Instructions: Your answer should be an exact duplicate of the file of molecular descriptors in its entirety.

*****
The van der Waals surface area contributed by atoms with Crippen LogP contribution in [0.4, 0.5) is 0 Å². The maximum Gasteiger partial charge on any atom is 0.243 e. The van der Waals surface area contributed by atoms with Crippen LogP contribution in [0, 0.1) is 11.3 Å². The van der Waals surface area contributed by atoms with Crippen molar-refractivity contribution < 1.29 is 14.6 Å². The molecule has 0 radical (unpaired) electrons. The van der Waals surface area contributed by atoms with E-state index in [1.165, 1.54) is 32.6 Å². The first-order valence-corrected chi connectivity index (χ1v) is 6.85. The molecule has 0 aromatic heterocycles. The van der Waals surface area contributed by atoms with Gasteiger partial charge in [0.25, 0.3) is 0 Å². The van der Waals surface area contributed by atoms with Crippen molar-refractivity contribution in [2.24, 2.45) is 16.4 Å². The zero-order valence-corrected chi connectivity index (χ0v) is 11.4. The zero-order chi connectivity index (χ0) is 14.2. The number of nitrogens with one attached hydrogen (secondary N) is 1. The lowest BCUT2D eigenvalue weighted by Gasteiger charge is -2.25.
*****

The van der Waals surface area contributed by atoms with Crippen LogP contribution in [0.4, 0.5) is 0 Å². The maximum Gasteiger partial charge on any atom is 0.243 e. The van der Waals surface area contributed by atoms with Crippen LogP contribution in [0, 0.1) is 11.3 Å². The van der Waals surface area contributed by atoms with Crippen molar-refractivity contribution < 1.29 is 14.6 Å². The molecule has 0 radical (unpaired) electrons. The van der Waals surface area contributed by atoms with E-state index in [1.165, 1.54) is 32.6 Å². The first-order valence-corrected chi connectivity index (χ1v) is 6.85. The molecule has 0 aromatic heterocycles. The van der Waals surface area contributed by atoms with Gasteiger partial charge in [0.25, 0.3) is 0 Å². The van der Waals surface area contributed by atoms with Crippen molar-refractivity contribution in [2.24, 2.45) is 16.4 Å². The zero-order valence-corrected chi connectivity index (χ0v) is 11.4. The zero-order chi connectivity index (χ0) is 14.2. The number of nitrogens with one attached hydrogen (secondary N) is 1. The lowest BCUT2D eigenvalue weighted by Gasteiger charge is -2.25.